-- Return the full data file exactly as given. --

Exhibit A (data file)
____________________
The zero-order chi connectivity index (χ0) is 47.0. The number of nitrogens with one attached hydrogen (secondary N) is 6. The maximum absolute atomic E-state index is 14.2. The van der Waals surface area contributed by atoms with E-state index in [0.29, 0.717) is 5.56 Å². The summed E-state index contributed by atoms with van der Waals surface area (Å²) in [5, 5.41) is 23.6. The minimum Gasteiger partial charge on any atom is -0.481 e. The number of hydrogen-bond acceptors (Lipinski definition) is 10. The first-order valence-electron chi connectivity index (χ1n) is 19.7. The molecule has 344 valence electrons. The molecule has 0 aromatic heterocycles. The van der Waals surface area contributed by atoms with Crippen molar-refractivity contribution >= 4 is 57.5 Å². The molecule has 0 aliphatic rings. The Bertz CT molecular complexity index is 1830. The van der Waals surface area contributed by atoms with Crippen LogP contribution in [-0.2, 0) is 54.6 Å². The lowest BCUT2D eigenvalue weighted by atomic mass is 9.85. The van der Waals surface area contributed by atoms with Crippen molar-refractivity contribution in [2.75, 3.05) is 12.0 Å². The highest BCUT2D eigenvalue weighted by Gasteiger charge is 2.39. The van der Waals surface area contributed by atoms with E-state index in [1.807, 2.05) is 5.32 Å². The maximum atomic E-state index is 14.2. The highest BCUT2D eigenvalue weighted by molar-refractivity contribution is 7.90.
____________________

The zero-order chi connectivity index (χ0) is 47.0. The number of nitrogens with one attached hydrogen (secondary N) is 6. The maximum absolute atomic E-state index is 14.2. The van der Waals surface area contributed by atoms with E-state index in [0.29, 0.717) is 5.56 Å². The summed E-state index contributed by atoms with van der Waals surface area (Å²) in [5, 5.41) is 23.6. The minimum Gasteiger partial charge on any atom is -0.481 e. The number of hydrogen-bond acceptors (Lipinski definition) is 10. The first-order valence-electron chi connectivity index (χ1n) is 19.7. The molecule has 344 valence electrons. The molecule has 0 aromatic heterocycles. The van der Waals surface area contributed by atoms with Crippen molar-refractivity contribution >= 4 is 57.5 Å². The molecule has 0 aliphatic rings. The Bertz CT molecular complexity index is 1830. The van der Waals surface area contributed by atoms with Crippen LogP contribution in [-0.2, 0) is 54.6 Å². The lowest BCUT2D eigenvalue weighted by atomic mass is 9.85. The van der Waals surface area contributed by atoms with Crippen molar-refractivity contribution in [2.75, 3.05) is 12.0 Å². The highest BCUT2D eigenvalue weighted by Gasteiger charge is 2.39. The van der Waals surface area contributed by atoms with E-state index in [1.807, 2.05) is 5.32 Å². The maximum atomic E-state index is 14.2. The highest BCUT2D eigenvalue weighted by molar-refractivity contribution is 7.90.